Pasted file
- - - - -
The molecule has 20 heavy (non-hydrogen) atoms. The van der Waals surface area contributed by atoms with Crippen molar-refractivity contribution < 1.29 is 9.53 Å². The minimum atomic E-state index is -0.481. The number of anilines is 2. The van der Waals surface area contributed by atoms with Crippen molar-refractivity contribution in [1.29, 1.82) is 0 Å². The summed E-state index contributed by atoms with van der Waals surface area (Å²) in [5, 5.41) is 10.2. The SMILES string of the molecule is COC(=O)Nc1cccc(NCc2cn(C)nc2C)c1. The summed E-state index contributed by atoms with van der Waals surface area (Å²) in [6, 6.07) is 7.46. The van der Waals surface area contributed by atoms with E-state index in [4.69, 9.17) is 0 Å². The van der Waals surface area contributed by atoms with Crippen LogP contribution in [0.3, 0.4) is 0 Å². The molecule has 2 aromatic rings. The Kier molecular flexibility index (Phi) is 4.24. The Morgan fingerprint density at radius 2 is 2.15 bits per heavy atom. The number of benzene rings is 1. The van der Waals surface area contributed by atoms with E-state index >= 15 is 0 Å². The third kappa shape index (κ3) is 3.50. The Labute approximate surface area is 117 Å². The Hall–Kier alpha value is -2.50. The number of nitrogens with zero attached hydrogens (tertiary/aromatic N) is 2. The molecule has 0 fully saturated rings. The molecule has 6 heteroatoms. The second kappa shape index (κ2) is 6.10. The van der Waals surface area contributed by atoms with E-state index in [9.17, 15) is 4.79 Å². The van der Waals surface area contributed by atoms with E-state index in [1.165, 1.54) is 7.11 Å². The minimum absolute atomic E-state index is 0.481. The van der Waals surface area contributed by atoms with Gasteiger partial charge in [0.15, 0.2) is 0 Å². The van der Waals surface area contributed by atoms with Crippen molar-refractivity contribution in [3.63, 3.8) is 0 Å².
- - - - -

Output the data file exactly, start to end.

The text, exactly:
The molecule has 20 heavy (non-hydrogen) atoms. The van der Waals surface area contributed by atoms with Crippen molar-refractivity contribution < 1.29 is 9.53 Å². The minimum atomic E-state index is -0.481. The number of anilines is 2. The van der Waals surface area contributed by atoms with Crippen molar-refractivity contribution in [1.29, 1.82) is 0 Å². The summed E-state index contributed by atoms with van der Waals surface area (Å²) in [5, 5.41) is 10.2. The SMILES string of the molecule is COC(=O)Nc1cccc(NCc2cn(C)nc2C)c1. The summed E-state index contributed by atoms with van der Waals surface area (Å²) in [6, 6.07) is 7.46. The van der Waals surface area contributed by atoms with E-state index in [4.69, 9.17) is 0 Å². The van der Waals surface area contributed by atoms with Crippen LogP contribution in [0.3, 0.4) is 0 Å². The molecule has 2 aromatic rings. The Kier molecular flexibility index (Phi) is 4.24. The Morgan fingerprint density at radius 2 is 2.15 bits per heavy atom. The number of benzene rings is 1. The van der Waals surface area contributed by atoms with E-state index >= 15 is 0 Å². The third kappa shape index (κ3) is 3.50. The Labute approximate surface area is 117 Å². The Hall–Kier alpha value is -2.50. The number of nitrogens with zero attached hydrogens (tertiary/aromatic N) is 2. The molecule has 0 fully saturated rings. The molecule has 6 heteroatoms. The second kappa shape index (κ2) is 6.10. The van der Waals surface area contributed by atoms with E-state index in [9.17, 15) is 4.79 Å². The van der Waals surface area contributed by atoms with E-state index in [1.165, 1.54) is 7.11 Å². The minimum absolute atomic E-state index is 0.481. The van der Waals surface area contributed by atoms with Gasteiger partial charge in [0.15, 0.2) is 0 Å². The van der Waals surface area contributed by atoms with Crippen molar-refractivity contribution in [3.63, 3.8) is 0 Å².